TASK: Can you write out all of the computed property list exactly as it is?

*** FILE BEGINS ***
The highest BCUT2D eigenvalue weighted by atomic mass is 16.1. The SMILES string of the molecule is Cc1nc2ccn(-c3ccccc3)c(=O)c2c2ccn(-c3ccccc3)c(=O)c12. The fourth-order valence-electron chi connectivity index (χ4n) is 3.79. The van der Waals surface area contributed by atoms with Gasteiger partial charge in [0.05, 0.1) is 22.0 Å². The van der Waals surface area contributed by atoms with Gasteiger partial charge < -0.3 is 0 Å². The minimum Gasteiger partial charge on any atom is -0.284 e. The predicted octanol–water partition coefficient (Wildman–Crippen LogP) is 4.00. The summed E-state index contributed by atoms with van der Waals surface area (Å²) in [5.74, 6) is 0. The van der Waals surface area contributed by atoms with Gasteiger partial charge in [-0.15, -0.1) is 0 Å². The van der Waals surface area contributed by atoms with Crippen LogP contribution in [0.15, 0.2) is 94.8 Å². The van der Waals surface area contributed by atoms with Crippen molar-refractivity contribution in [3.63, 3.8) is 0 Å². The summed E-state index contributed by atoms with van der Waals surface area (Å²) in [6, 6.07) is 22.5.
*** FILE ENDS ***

The highest BCUT2D eigenvalue weighted by atomic mass is 16.1. The SMILES string of the molecule is Cc1nc2ccn(-c3ccccc3)c(=O)c2c2ccn(-c3ccccc3)c(=O)c12. The fourth-order valence-electron chi connectivity index (χ4n) is 3.79. The van der Waals surface area contributed by atoms with Gasteiger partial charge in [0.05, 0.1) is 22.0 Å². The van der Waals surface area contributed by atoms with Gasteiger partial charge < -0.3 is 0 Å². The minimum Gasteiger partial charge on any atom is -0.284 e. The predicted octanol–water partition coefficient (Wildman–Crippen LogP) is 4.00. The summed E-state index contributed by atoms with van der Waals surface area (Å²) in [5.74, 6) is 0. The van der Waals surface area contributed by atoms with Gasteiger partial charge in [-0.15, -0.1) is 0 Å². The van der Waals surface area contributed by atoms with Crippen LogP contribution in [0.15, 0.2) is 94.8 Å². The van der Waals surface area contributed by atoms with Crippen molar-refractivity contribution in [3.63, 3.8) is 0 Å². The summed E-state index contributed by atoms with van der Waals surface area (Å²) in [6, 6.07) is 22.5.